Starbucks (SBUX) has been shuffling its deck and changing up its strategy after "Chief Financial Officer Troy Alstead blamed maturing product lines for slower growth in its retail channels and emerging-brands division," writes the Wall Street Journal. "The segment grew 6.8% in the latest quarter after growing 50% in fiscal 2012."
Starbucks Looks to China
Starbucks is moving president of the China and Asia Pacific region, John Culver, to the helm of the coffee company's global channel development and emerging-brands portfolio, the latter of which boasted a billion dollars last year. In turn, Jeff Hansberry, who had been heading channel development, will take on Culver's old role as head of the China and Asia Pacific region. The idea is for Hansberry to help "drive the integration of the total business in our fastest-growing region."
"Starbucks has said it sees a big opportunity for growth in the retail segment in China, where the company's cafes and loyalty cards have been widely accepted by the growing consumer class," reports the Wall Street Journal. "Starbucks expects China to become its largest market outside the U.S. in 2014, overshadowing its Canada business. Starbucks has said it plans to reach 1,500 cafes in China in 2015. It had about 700 outlets there at the end of last year."
Starbucks is also extending its partnership with Green Mountain Coffee (GMCR). The coffee company "has signed a new five-year contract that triples the number of branded single-serve packs it makes for Green Mountain's Keurig brewing machines," writes the Associated Press. "Under the new deal announced Wednesday, Starbucks Corp. is adding brands such as Seattle's Best coffee and Teavana tea to the packs it will make for Green Mountain Coffee Roasters Inc.'s Keurig and Vue machines." While the companies did say that the deal extends their existing partnership beyond North America, they did not specify which markets they plan to enter nor did they disclose the financial terms of the deal.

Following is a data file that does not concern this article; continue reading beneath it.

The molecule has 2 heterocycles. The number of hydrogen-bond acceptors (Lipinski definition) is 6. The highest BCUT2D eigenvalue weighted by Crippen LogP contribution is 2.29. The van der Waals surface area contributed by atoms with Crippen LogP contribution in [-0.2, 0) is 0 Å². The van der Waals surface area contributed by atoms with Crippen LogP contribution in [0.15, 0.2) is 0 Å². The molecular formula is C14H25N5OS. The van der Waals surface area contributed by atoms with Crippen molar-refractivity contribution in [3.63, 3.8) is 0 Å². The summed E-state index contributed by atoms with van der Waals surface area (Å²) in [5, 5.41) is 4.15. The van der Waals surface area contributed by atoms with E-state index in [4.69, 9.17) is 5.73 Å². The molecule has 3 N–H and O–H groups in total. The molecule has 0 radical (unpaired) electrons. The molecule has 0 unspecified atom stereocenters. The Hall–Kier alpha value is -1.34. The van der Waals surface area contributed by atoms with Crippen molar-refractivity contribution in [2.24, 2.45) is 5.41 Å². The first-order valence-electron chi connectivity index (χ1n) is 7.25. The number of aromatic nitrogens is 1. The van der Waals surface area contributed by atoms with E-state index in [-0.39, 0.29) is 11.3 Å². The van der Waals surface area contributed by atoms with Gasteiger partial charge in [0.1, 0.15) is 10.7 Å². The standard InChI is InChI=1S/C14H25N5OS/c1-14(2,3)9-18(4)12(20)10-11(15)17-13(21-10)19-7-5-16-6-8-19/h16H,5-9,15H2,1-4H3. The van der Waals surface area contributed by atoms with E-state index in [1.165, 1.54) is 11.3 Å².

With so many irons in the fire, Starbucks will need a rockstar to bring it all together, or else it will end up looking more like a conglomerate than a single brand with a global presence. Michelle Gass, who had a role in transforming Starbucks' business in the U.S. several years ago and mostly recently acted as head of its Europe, Middle East and Africa (EMEA) operations, is moving out of her existing role and back to the U.S. While her role has not been given a formal title as of yet, it seems as though integration is the name of the game.
"She will be instrumental in implementing the next phase of opportunities in the pipeline," said a Starbucks spokesman. "Starbucks has changed as a company; we now have more brands and more complexity. She will help make all those pieces work well together." Under Ms. Gass' leadership, Europe alone "generated more operating income in the first two quarters of this fiscal year than it did in all of the last year," so she may have the chops to bring this all around.
On the downside, Starbucks has changed much of its management and there is bound to be a breaking in period. That said, I think Starbucks is worth the risk. The company is currently trading at $62.41, poised to hit a new year high off a 52-week range of $43.04 to $62.53. Analysts give the company a one-year target estimate of $67.63, which would represent a return of over 8% for those investors buying in today. Add to this a 1.4% dividend yield and the bullish could be looking at a return of nearly 10% over the next 12 months -- and that could be conservative if these initiatives pay off.